Over a quarter of a century since the Pale Blue Dot press conference the more interesting part about these videos is what they reveal about the time they were produced. In the Neptune press conferences the Voyager team fielded questions from West German reporters, the Wall after all fell in October 1989 and Germany was reunified in 1990. Carl Sagan proposes that we have a Joint US Soviet program to send people to Mars, the collapse of the Soviet Union was completely unexpected for everyone. Viewers tend to ask the same questions: Why is Voyager 2 not going to Pluto? Why did Voyager 1 not also visit Uranus and Neptune? Why did you choose Triton over Pluto? Did you find any evidence of alien life, preferably intelligent? When are we sending people to Mars? Did you find evidence of a wormhole, like in Star Trek The Motion Picture? Can you talk about the Golden Record?
The Voyager team does promote the next steps: We will use Hubble Space Telescope images, after its upcoming launch, to follow up on Uranus and Neptune. Galileo to Jupiter is about to launch, and we have proposed Cassini and CRAF as follow up, if Congress approves the missions. Magellan was launched 6 months ago, the long launch gap is over, and it was due to the Challenger disaster. With the power of hindsight we can follow up. Magellan has been called Voyager 3 because it followed its engineering. It was very successful but it is alas the most recent American mission to Venus. Galileo was also a successful mission but suffered from being unable to unfurl its High Gain Antenna. Cassini was approved, and its mission just ended. CRAF though, which intended to flyby an asteroid and orbit a comet on which it would throw a projectile was cancelled. Its science goals though were investigated by Stardust, Deep Impact and Rosetta.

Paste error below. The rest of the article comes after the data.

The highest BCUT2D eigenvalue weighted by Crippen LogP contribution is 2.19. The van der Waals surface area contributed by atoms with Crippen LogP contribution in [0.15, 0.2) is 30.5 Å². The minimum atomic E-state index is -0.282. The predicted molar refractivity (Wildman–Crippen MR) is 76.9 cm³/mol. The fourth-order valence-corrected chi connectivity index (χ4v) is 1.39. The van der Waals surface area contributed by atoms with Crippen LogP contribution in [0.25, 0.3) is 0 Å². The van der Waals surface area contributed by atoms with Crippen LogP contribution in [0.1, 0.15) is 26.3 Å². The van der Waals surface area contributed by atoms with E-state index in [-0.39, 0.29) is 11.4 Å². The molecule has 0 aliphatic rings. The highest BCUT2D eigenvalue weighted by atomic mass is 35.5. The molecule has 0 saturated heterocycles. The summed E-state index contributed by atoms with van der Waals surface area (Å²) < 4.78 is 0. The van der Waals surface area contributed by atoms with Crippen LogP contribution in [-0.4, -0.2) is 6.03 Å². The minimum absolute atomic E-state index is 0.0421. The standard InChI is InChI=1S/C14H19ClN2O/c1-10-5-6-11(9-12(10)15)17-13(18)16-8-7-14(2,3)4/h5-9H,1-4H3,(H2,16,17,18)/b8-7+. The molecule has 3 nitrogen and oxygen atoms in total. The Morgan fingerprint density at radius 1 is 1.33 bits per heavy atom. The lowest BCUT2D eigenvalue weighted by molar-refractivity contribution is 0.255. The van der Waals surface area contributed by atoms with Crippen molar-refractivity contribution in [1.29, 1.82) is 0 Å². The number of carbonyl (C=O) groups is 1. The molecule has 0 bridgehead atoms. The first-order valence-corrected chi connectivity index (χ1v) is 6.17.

The Voyager program did not end with the Solar System family portrait, for that matter it was not even the last images taken by the imaging subsystem. At the time both Voyagers were used as astronomical observatories, targeting stellar sources in the Ultraviolet. A few months later though they rewrote the spacecraft’s operating system and turned off all the instruments except those measuring fields and particles. During the Shoemaker Levy 9 collision NASA considered reactivating the imaging system to take pictures of the event which was not visible from earth. By that time though the imaging team had dispersed and it was hard to reassemble it. In any case Galileo, en route to Jupiter, took better images. From the Jupiter video already it was repeatedly stated that their last target was the edge of the heliosphere. In the Jupiter video Ed Stones expects that to happen by the end of the century, in the Pale Blue Dot conference he expected that in the first decade of the 21st century.